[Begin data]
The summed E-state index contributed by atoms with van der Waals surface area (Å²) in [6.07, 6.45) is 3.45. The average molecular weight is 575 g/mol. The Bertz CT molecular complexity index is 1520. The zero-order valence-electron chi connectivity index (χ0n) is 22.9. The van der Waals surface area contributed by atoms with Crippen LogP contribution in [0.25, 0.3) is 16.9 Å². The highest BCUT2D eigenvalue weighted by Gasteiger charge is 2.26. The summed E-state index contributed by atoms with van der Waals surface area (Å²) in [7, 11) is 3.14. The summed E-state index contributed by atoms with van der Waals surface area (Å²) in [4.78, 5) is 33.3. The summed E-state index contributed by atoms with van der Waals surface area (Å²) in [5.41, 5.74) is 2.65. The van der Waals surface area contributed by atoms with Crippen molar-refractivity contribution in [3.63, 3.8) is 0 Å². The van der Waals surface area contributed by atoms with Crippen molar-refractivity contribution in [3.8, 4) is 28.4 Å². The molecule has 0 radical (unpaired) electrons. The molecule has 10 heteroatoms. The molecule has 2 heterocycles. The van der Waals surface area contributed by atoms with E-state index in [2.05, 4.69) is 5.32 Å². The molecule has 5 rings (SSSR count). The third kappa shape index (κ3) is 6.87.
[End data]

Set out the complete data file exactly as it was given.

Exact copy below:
The summed E-state index contributed by atoms with van der Waals surface area (Å²) in [6.07, 6.45) is 3.45. The average molecular weight is 575 g/mol. The Bertz CT molecular complexity index is 1520. The zero-order valence-electron chi connectivity index (χ0n) is 22.9. The van der Waals surface area contributed by atoms with Crippen LogP contribution in [0.25, 0.3) is 16.9 Å². The highest BCUT2D eigenvalue weighted by Gasteiger charge is 2.26. The summed E-state index contributed by atoms with van der Waals surface area (Å²) in [7, 11) is 3.14. The summed E-state index contributed by atoms with van der Waals surface area (Å²) in [4.78, 5) is 33.3. The summed E-state index contributed by atoms with van der Waals surface area (Å²) in [5.41, 5.74) is 2.65. The van der Waals surface area contributed by atoms with Crippen molar-refractivity contribution in [3.63, 3.8) is 0 Å². The van der Waals surface area contributed by atoms with Crippen molar-refractivity contribution in [3.8, 4) is 28.4 Å². The molecule has 0 radical (unpaired) electrons. The molecule has 10 heteroatoms. The molecule has 2 heterocycles. The van der Waals surface area contributed by atoms with E-state index in [2.05, 4.69) is 5.32 Å². The molecule has 5 rings (SSSR count). The third kappa shape index (κ3) is 6.87.